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Ham (food)

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Grilled ham accompanying a tartiflette, a hearty French dish of potatoes and cheese.

Ham is the processed meat from the hind leg of a hog, generally from the middle of the shank bone up to the hip bone. Unprocessed meat is called "fresh ham", while meat that has been treated by one of three methods is called "cured ham". The three basic methods are dry curing, sweet-pickle curing, and injection curing. Additionally, cured hams may then be smoked and/or aged for further development of the flavor. Other important factors in the final quality of the ham are the breed of hog from which the meat was taken, the type of feed such as acorns, peanuts, or corn on which it was raised, and the age at which it was slaughtered. Most ham consumed today in the United States is mass-produced by the swiftest possible methods, in this case injection curing, and is pre-cooked by the manufacturer so that it is sold ready to eat by the consumer. So-called "country-cured" hams, however, are still produced by age-old methods in some parts of the country, particularly in the states of Georgia, Kentucky, Tennessee, and Virginia. The most famous of these "country-style" hams is the Smithfield from the Virginia town of the same name. Fine hams from around the world include the famous prosciutto from the Parma region of Italy, Westphalian from Germany, York from England, Bayonne from France, Serrano from Spain, and those from the Chinese provinces of Che-Kiang (Zhejiang) and Yunnan.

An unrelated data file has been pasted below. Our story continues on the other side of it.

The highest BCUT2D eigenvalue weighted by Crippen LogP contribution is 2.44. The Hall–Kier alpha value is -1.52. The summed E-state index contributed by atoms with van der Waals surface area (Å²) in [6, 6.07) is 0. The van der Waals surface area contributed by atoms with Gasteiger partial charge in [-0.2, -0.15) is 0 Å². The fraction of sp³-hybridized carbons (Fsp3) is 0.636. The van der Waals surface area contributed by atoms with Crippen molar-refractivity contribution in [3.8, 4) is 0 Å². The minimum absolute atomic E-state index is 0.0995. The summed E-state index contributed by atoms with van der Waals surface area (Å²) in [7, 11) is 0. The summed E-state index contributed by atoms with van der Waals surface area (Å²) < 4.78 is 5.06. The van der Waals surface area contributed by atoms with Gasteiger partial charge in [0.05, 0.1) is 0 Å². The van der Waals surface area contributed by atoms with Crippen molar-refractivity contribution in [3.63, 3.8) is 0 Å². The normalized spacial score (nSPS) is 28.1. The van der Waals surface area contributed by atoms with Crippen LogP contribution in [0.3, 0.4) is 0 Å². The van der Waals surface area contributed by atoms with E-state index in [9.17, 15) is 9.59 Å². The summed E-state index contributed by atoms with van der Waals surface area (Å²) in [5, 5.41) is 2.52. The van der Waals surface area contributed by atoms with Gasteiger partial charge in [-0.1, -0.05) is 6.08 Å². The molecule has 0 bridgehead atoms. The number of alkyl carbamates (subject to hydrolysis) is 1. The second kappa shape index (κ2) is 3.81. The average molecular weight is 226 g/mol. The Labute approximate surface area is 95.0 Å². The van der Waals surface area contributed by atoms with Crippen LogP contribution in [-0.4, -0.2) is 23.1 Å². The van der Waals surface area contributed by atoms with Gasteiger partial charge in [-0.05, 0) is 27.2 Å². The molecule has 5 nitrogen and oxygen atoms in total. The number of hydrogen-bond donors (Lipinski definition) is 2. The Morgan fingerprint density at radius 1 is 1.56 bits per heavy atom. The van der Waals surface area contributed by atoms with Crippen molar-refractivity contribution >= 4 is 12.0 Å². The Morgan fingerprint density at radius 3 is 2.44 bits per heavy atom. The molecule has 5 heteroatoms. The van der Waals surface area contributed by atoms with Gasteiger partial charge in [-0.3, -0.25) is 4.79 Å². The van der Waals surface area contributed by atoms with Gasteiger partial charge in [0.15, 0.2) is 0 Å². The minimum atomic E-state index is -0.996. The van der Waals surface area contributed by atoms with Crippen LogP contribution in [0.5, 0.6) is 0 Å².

Sources

  • The New Food Lover's Companion, Sharon Tyler Herbst, Barron's, Hauppauge, New York, 1995, ISBN 0-8120-1520-7
  • The Key to Chinese Cooking, Irene Kuo, Alfred A. Knopf, New York, 1980 ISBN 0-394-49638-8—the Chinese equivalent of Julia Child's Mastering the Art of French Cooking, by the same publisher